In the Middle Ages most people wore basically the same style of clothing: a simple tunic, a small shoulder cape and perhaps a hood to keep off the rain. Depending on one’s class in society, the cloth would have been either rich or simple. Because pockets had not been invented, the wealthy wore a leather belt fastened around their waist on which was suspended a money bag, dagger and sword. After his conversion, Francis decided to throw off his adorned belt and instead tied an ordinary rope around his waist as all the peasants wore. He eventually tied three knots in the rope as reminder of his three promises to God: poverty, chastity and obedience. The word “habit” is derived from the Latin, habitus, “to put on a way of a life”. The external garment represents an interior change. In traditional imagery, the religious habit is appreciated as the armour of salvation and a mantle of justice. Within the Franciscan fraternity the habit acts as both the wedding garment and the burial shroud; it is the sign of unity and the visible link between brothers long since in heaven and those yet to be born. The history changed the design and colour from grey – colour of the earth into black for Conventuals in some countries in Europe and North America, or brown for Capuchins and Leonians. In most regions Conventuals do wear gray habit, although the colour reminds more the ash (symbol of repentance) than the earth.
A charism is the mode by which faith is put into action for any given group. It is that which determines identity. Although unchanging in spirit, a charism is manifested through a variety of personalities and apostolate in the successive flow of history.
The Conventual charism is a specific focusing of the gospel life embraced by Saint Francis of Assisi through:
- Fidelity to and collaboration with the Pope and Magisterium of the Church;
- Commitment to a common life where the friary is the centre of fraternal sanctification;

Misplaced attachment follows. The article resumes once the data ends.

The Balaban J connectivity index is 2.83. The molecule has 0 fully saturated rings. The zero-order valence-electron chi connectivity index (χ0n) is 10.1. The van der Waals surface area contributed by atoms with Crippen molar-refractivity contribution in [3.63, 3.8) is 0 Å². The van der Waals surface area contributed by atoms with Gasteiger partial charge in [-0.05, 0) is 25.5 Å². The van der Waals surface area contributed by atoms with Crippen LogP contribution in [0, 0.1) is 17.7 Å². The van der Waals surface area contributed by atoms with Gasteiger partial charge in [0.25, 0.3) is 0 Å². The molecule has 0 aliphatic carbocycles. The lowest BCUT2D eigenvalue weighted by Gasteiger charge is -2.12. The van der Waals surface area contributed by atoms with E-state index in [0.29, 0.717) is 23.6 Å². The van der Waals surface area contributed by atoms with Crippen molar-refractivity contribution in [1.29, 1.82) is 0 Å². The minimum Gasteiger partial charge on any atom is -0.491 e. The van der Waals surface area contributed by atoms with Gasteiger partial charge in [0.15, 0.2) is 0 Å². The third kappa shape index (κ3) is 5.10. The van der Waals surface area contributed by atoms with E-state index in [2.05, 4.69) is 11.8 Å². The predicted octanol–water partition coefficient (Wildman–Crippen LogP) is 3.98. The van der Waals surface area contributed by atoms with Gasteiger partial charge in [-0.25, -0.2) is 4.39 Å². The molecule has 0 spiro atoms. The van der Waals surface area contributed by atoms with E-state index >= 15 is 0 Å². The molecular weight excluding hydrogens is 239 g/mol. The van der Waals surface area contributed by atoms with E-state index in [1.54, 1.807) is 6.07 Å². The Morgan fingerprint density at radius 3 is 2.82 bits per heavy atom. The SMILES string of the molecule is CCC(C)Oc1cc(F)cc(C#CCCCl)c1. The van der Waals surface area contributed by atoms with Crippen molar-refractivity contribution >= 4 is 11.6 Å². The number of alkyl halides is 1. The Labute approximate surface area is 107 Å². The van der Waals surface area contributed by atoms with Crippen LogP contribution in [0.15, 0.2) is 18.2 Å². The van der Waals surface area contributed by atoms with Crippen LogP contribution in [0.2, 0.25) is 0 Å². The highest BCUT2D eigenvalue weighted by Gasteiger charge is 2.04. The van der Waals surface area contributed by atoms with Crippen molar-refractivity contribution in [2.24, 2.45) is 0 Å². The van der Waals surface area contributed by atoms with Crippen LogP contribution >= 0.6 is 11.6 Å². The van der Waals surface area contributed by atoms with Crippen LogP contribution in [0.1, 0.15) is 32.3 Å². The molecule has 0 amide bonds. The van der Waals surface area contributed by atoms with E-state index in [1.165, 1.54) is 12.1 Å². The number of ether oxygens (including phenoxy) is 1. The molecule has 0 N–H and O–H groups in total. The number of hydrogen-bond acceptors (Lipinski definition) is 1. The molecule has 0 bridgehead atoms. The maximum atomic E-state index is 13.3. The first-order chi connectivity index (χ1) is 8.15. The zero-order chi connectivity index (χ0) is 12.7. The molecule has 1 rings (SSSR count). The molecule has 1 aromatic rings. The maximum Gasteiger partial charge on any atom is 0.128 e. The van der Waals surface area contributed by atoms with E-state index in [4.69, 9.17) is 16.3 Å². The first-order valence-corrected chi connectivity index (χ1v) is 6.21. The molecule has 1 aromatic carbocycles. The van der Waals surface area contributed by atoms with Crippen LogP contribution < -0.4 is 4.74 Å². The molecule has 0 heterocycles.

- Capitular form of governance; – Prudent exercise of temporal responsibilities;
- Flexibility in apostolic endeavours, adapting to the changing needs of the times;
- Encouragement of the highest standards of preaching and liturgical expression, sanctifying time and space through para-liturgical devotions, art and music;
- Pioneering academic development in both the sacred and secular sciences.
Francis, as true Crusader of Christ, signed himself with the sign of the cross, by using chalk, and even by the design of his religious habit. He always kept the cross before him, and when contemplating in caves, he would tie two sticks together that he might be able to pray before the cross: We adore You, O Christ, and we bless You, because by Your holy Cross, You have redeemed the world.
Hearing Pope Innocent III proclaim that, he needed to be signed with the Tau (which for Innocent was directly linked to the notion of spiritual purity, represented by the “white-robed” army of disciples in the Book of Revelation <see Revelation 7:2-14; Ezekiel 9:3-6; Exodus 12:7-14>), Francis took his challenge so seriously that he would even sign his name using the Tau. St. Francis thus, marked all his letters and documents with Tau. Even today, spiritual daughters and sons of St Francis use this sign hanging on the neck, mark documents by it, etc.
CRUCIFIX OF SAN DAMIANO
The San Damiano Cross is one of the most liked franciscan symbols. At the foot of this Cross, Francis’ entire life stood still and was transformed. This image, which had summoned forth his conversion and commissioned him to “rebuild” God’s house, was actually a visual text recounting the Passion according to the Gospel of St John. It was placed in the small chapel of San Damiano a century earlier, to impress Christ’s love upon the hearts of peasants accustomed to learning their faith through colour, symbol and form.
Gazing upon the Cross, Francis met the eyes of a Crucified, yet triumphant image of Christ. Saint John’s Christ is glorified; He controls the events taking place – no one takes away His life, He lays it down freely.